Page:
Sandra Richie and Naomi Fulgham for the past two winters have spearheaded a project that brings warmth to those in need in the Walla Walla Valley.
Along with fellow Women's 18 Hole Golf Association members at Walla Walla Country Club, they've been making blankets to give to people in need.
Sandra and Naomi said they begin working in late October when golf season ends and continue into mid-March. Most of the blanket-making team meet at the Country Club and work together on Thursday mornings, the time they would usually find themselves golfing in the spring and summer.
Most of association members have been involved in the project by working on the blankets, donating materials to make them, or donating funds to support the project.
At their Dec. 1 luncheon meeting members took up a collection to buy more blanket materials, gloves, caps, and scarves to help stay people warm this winter, according to a release from Sandi Blackaby.
This group completed around 61 blankets last year that went to Helpline and the Walla Walla senior center. So far this year they have completed 51 blankets and hope to complete 75 by the time the spring round of golf starts.
A new restaurant that opened at Bookwalter Winery in Richland features the cuisine of Kristin Swaggart, a recent graduate of the Walla Walla Community College culinary arts program.
She was featured in a Tri-City Herald story by Andy Perdue on Dec. 5. Kristin will focus on locally grown, fresh ingredients at J. Bistro, which opened on Nov. 25 by winery owner John Bookwalter.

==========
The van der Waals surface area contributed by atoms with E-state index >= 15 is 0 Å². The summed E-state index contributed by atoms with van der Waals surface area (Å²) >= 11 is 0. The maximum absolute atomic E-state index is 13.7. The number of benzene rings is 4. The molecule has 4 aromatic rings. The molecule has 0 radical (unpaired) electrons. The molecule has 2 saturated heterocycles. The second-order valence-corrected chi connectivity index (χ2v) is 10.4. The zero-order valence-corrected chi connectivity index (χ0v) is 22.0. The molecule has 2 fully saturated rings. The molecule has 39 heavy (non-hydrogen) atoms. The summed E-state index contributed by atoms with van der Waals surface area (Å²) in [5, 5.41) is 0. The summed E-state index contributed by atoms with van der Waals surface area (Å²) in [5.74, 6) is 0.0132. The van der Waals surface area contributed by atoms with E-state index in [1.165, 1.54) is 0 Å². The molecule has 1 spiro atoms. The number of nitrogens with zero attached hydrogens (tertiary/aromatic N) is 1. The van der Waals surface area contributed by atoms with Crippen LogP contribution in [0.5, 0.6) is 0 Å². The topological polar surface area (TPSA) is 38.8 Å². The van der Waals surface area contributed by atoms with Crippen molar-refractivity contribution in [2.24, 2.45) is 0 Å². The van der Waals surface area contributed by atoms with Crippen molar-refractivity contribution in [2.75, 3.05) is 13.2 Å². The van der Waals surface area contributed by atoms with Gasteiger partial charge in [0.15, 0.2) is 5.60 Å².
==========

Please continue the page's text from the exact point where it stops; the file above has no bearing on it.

This is Kristin's first foray into operating a restaurant, but she's not daunted. She became a creative cook when her youngest son was born with severe food allergies in 2000 and she had to be creative to keep him well and happy. That's when she discovered her love for cooking.
After Kristin completed the two-year WWCC program in June, she won a national competition of culinary students and an Iron Chef-style competition at the Benton Franklin Fair in August.
A former stockbroker, Kristin, 41, originally planned to be a chef for private events and work with Tri-City school districts to help educate children on healthy eating.
"I didn't have the desire to work in a commercial kitchen," she told the Herald. "I didn't want to be stuck in the back just pumping out food."
Bookwalter was intriguing, however, and ultimately, she joined the winery in early October and started redesigning the kitchen and working on a menu.
In early November, she slowly introduced the new cuisine to customers. And the day after Thanksgiving, she and Bookwalter opened J. Bistro with the full menu.
The menu will change seasonally to take advantage of what's produced at Mid-Columbia farms, she said. Right now, she serving various tapas, naan bread pizzas, soups from scratch, empanadas and buffalo Wellington.
Etcetera appears in daily and Sunday editions. Annie Charnley Eveland can be reached at email@example.com or afternoons at 526-8313.